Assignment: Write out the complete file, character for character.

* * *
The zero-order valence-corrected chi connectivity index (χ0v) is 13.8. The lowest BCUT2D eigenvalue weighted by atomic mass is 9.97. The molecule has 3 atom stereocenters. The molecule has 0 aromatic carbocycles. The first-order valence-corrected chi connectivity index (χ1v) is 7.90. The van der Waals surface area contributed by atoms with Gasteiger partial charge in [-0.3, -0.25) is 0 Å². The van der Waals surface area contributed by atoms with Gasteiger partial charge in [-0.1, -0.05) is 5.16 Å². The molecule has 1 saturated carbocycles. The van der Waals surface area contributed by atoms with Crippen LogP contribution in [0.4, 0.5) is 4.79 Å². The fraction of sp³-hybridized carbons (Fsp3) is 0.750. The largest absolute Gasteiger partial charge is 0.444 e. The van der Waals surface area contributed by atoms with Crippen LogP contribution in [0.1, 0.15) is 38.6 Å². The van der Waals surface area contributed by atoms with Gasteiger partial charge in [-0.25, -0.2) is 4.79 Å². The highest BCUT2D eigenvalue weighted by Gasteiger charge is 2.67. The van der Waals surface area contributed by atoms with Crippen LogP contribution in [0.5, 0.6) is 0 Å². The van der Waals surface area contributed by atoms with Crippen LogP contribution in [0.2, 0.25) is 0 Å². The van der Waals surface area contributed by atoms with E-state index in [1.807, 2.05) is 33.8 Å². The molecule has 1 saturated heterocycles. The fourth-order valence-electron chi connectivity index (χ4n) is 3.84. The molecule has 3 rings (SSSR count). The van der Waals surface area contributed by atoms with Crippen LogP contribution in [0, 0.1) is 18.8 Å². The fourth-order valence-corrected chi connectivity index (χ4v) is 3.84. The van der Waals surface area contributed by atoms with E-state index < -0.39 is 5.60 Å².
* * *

The zero-order valence-corrected chi connectivity index (χ0v) is 13.8. The lowest BCUT2D eigenvalue weighted by atomic mass is 9.97. The molecule has 3 atom stereocenters. The molecule has 0 aromatic carbocycles. The first-order valence-corrected chi connectivity index (χ1v) is 7.90. The van der Waals surface area contributed by atoms with Gasteiger partial charge in [-0.3, -0.25) is 0 Å². The van der Waals surface area contributed by atoms with Gasteiger partial charge in [-0.1, -0.05) is 5.16 Å². The molecule has 1 saturated carbocycles. The van der Waals surface area contributed by atoms with Crippen LogP contribution in [0.4, 0.5) is 4.79 Å². The fraction of sp³-hybridized carbons (Fsp3) is 0.750. The largest absolute Gasteiger partial charge is 0.444 e. The van der Waals surface area contributed by atoms with Crippen LogP contribution in [0.1, 0.15) is 38.6 Å². The van der Waals surface area contributed by atoms with Gasteiger partial charge in [-0.25, -0.2) is 4.79 Å². The highest BCUT2D eigenvalue weighted by Gasteiger charge is 2.67. The van der Waals surface area contributed by atoms with Crippen LogP contribution in [0.5, 0.6) is 0 Å². The van der Waals surface area contributed by atoms with Crippen LogP contribution in [0.2, 0.25) is 0 Å². The van der Waals surface area contributed by atoms with E-state index in [1.807, 2.05) is 33.8 Å². The molecule has 1 saturated heterocycles. The fourth-order valence-electron chi connectivity index (χ4n) is 3.84. The molecule has 3 rings (SSSR count). The van der Waals surface area contributed by atoms with Crippen LogP contribution in [0, 0.1) is 18.8 Å². The fourth-order valence-corrected chi connectivity index (χ4v) is 3.84. The van der Waals surface area contributed by atoms with E-state index < -0.39 is 5.60 Å².